After weeks of investing in him, discovering that Cory was still pursuing his ex-fiance was painful, to say the least. I found myself developing approach-avoidance conflict where Cory was concerned, battling internally about whether to withdraw or rush further in to our relationship.
Being a passionate, competitive, wounded woman, a part of me wanted to try to change Cory’s mind; to convince him that Mary wasn’t right for him; to convince him to pursue me instead. I felt shamed, foolish, rejected and disrespected. All of those emotions compelled me to try to win Cory’s heart, but fortunately, there was another part of me that gave heed to the voice of reason.
You knew he was broken. You knew he’d recently gotten out of an engagement. You knew he was the “bad boy” type, and all along, you knew he wasn’t God’s best for you. As much chemistry as you have, his continued desire for his ex-fiance is a blessing in disguise. When you are tempted, God will provide a way out so you can stand up under it. This is your way out! Take it!
We continued texting a bit, initially about practical things like the logistics of Cory auditioning for my a cappella group (which is how we met in the first place). But even those practical texts he managed to turn flirtatious.
Although he wasn’t officially in the group yet, Cory asked me for our Christmas sheet music so he could be ready for our caroling season. I told him about a performance on December 12th and asked if he’d be in town. He texted back:
No, I’ll be with my family out of state. But I’ll be back in town on the 19th before I drive to see Mary. That is flexible if there is any reason you’d like me to be in town? 🙂
Ha, I’m going to see The Nutcracker with my mom on the 19th.
Darn. Here I was hoping you had church caroling or a play or some other artful thing for us to do together. Haha… Let me know if I need to change my travel plans 😉
It was hurtful to live out his ongoing flirtation knowing there was no intention of commitment behind it. When I eventually confronted him about it, Cory seemed befuddled. “I thought I was clear up front that I still had feelings for Mary. You knew none of this meant anything.” He unintentionally pointed the finger at me, insinuating that it was my own fault that I got hurt.
I tried to act strong over the phone, attempting to veil the depths of my wounds as I asked him, “How could you spend so much time with me, not only flirting with me but also kissing me and telling me all of the longings of your heart – how can you do all of that and not be invested?”
“With everything I’ve been through,” he told me, “I’ve learned how to completely separate myself emotionally. It’s a coping mechanism. I’ve kissed a lot of my female friends. Alexa and I have made out multiple times, and she knows it doesn’t mean anything. We’re still able to be just friends. It’s just for fun.”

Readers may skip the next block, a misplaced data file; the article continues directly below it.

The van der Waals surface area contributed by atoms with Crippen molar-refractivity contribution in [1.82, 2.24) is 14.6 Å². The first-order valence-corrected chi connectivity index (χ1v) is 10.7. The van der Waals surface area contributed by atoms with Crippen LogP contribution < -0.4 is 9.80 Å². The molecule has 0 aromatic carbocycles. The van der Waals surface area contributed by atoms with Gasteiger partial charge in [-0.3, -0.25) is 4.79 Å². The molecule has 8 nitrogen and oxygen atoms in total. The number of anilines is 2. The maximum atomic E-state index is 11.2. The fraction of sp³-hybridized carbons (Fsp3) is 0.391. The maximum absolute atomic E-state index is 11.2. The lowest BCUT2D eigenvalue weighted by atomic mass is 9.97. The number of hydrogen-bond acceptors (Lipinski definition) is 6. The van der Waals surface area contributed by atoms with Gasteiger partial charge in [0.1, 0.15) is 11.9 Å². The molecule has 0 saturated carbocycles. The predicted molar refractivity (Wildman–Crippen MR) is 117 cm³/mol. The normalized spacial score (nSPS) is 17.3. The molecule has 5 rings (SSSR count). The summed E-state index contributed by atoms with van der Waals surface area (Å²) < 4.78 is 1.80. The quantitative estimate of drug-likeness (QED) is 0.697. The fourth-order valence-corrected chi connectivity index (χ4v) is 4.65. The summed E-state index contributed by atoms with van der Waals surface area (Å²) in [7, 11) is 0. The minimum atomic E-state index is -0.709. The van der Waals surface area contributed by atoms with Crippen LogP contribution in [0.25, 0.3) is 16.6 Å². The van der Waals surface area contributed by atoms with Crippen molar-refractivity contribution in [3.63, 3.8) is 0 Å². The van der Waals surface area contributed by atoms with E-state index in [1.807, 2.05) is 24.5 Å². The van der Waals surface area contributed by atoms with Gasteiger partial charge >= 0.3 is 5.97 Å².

I’ve met Alexa. She’s one of Cory’s two best friends here in the city, and its obvious to everyone that she’s infatuated with him. Surely he’s too perceptive to be blind to her interest. Is he really that unfeeling? Is he really that cruel?
Knowing that none of our interactions meant anything to Cory – hearing the cold, callous nature of his heart – both deepened my wounds and snapped me out of my lovesick stupor (at least temporarily). I told him that we couldn’t kiss anymore. “I won’t be one of your playthings. I have too much self-respect for that and, unlike you, I can’t separate myself emotionally from soul-deep interactions like I thought we’d had.”
When we saw each other in person, Cory was as good as his word not to kiss me, although he did burn through me with his eyes and occasionally kissed me on the cheek as a concession to his desires. One evening, we texted back and forth, with Cory initiating:
What are you up to?
I’m eating an apple.
With peanut butter?
That’s the way to eat an apple.
I want to so badly, but I shouldn’t eat that much food right before bed. Lol. I even have peanut butter too…
You have such self-control…
In so many areas…
I can exert my will when I have the right motivation. Haha. That’s all self-control is really… Mind over matter. You just have to identify something you want more.
And what do you want more?
That would depend on what aspect of self-control you were referencing.
I left it intentionally vague.
And I’m intentionally making you commit to what you want to know about me. I am an open book to those willing to read, but that doesn’t mean I have to volunteer the lines of my story 😉
I’m smiling at you, FYI. I already know the answer to either option.
For the peanut butter, you have been committing to get in good shape, and that means exercising discipline over what you eat, and when. So you are choosing your physique over momentary taste bud dancing.
Regarding your self-control with me, it was a combination of choosing to respect me and my wishes over carnal instincts and also choosing dedicating yourself to the possibility of Mary rather than caving to a short-term fling. Accurate?
Almost spot on. You just missed one key component. I also chose self-control with you because: